(This essay was published in Hong Kong Economic Journal on 24 September 2014)
Last week I discussed the three political narratives that have emerged around the concept of “one country, two systems”. The first is the “establishment narrative”, which sees populist democracy as the greatest threat to preserving Hong Kong’s capitalist way of life. The second sees “bottom-up” democracy as the only way of preserving Hong Kong’s way of life. And the third would like more democracy, but without the confrontations with Beijing that have characterized the second narrative. This week I will look closely at the origins and trajectory of the first narrative.
As the freest economy in the world, Hong Kong has always been deeply committed to four “fundamental tenets”: limited government, a free enterprise economy, civil liberties, and the rule of law. Hong Kong’s adherence to these tenets has marked it as a last bastion of classical liberalism. Free market economist Milton Friedman called this his favorite city.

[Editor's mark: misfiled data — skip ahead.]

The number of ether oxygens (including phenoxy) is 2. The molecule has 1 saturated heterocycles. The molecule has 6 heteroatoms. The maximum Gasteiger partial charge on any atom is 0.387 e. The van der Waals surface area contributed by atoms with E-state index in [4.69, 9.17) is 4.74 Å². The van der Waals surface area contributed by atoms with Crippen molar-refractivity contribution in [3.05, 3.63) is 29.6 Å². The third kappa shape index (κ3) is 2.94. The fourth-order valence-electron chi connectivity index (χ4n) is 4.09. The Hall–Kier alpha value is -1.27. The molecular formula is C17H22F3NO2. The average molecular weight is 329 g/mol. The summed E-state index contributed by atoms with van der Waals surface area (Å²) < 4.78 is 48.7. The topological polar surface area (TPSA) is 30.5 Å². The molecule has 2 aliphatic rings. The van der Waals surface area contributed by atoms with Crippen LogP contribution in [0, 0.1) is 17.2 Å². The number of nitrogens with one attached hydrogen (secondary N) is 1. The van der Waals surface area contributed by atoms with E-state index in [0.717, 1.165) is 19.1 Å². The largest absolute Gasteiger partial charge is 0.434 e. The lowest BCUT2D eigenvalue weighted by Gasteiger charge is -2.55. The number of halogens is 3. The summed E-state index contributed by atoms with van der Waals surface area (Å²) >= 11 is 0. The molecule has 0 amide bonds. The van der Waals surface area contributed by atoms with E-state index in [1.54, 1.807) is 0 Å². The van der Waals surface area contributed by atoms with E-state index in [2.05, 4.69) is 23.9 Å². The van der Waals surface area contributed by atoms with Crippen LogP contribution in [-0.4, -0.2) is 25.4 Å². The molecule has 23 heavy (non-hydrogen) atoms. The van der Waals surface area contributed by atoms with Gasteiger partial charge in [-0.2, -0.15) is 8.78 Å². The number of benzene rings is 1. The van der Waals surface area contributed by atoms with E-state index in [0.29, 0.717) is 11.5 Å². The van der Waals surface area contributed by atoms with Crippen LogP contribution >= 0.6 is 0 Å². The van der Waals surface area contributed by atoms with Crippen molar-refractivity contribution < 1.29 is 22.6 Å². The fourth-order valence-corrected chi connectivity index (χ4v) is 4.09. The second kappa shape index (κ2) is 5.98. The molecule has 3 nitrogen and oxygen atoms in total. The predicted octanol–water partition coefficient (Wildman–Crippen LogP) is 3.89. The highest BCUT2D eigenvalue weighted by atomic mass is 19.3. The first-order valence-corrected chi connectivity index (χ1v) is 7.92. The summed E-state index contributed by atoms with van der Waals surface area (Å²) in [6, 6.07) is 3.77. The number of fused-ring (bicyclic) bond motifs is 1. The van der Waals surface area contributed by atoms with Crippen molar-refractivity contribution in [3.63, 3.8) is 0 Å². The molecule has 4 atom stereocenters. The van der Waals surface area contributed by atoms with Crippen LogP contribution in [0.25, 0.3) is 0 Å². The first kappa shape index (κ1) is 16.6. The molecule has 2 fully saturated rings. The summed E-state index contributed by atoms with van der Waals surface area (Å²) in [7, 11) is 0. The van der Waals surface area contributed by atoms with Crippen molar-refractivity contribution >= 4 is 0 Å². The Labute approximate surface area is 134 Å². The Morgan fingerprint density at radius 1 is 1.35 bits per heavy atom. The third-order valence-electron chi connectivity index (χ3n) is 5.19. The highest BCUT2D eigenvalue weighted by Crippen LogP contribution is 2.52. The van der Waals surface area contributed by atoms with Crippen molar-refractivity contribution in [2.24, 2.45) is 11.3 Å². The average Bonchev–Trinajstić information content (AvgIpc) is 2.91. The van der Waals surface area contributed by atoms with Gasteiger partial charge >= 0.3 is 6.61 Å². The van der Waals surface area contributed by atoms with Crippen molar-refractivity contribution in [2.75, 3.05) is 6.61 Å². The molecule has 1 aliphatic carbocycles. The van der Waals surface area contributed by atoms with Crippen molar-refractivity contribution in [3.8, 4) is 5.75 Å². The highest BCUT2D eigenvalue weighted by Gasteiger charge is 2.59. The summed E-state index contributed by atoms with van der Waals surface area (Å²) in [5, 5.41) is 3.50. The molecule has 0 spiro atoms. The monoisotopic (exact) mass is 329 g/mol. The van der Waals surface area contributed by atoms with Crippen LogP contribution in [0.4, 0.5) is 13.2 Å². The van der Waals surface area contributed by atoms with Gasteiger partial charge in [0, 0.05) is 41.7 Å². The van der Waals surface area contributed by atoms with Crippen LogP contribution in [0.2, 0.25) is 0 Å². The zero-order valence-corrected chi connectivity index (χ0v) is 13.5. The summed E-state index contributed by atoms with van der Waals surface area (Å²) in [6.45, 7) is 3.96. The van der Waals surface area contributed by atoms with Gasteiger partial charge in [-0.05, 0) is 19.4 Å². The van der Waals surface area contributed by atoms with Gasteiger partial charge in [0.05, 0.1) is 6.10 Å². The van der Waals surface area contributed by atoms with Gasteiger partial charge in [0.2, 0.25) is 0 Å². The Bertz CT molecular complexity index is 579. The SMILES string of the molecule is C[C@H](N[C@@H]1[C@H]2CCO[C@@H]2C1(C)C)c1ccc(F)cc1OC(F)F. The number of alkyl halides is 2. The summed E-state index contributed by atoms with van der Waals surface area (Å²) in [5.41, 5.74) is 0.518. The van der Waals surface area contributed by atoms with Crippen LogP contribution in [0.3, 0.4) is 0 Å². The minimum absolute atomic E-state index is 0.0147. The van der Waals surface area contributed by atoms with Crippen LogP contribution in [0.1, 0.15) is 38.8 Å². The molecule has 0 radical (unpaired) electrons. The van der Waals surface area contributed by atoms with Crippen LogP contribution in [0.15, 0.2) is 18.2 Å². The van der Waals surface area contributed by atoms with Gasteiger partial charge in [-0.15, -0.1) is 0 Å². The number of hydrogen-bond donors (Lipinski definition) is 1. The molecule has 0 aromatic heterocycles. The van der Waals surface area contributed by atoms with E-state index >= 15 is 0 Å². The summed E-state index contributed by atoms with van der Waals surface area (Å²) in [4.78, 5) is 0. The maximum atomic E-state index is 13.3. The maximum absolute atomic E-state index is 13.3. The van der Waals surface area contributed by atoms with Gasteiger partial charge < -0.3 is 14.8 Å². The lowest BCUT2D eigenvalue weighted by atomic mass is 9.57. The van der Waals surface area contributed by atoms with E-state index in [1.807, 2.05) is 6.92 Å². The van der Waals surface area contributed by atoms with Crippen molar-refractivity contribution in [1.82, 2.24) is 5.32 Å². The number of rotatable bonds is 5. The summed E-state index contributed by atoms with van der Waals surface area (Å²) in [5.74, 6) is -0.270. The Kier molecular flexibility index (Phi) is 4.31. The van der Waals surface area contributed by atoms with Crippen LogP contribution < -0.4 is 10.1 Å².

The commitment to these “fundamental tenets” defines the core values of Hong Kong; many institutions in Hong Kong, especially within government, are designed to support them (see my article in HKEJ 2013-4-10). They inform rules and procedures on how to make choices and handle conflicts. Civil servants are trained to embrace such a culture in their work.
The Unease with Populism
The establishment narrative is premised on the fact that for decades economic and civic freedoms and the rule of law thrived in Hong Kong without democracy. Hong Kong is probably unique in the world in this respect.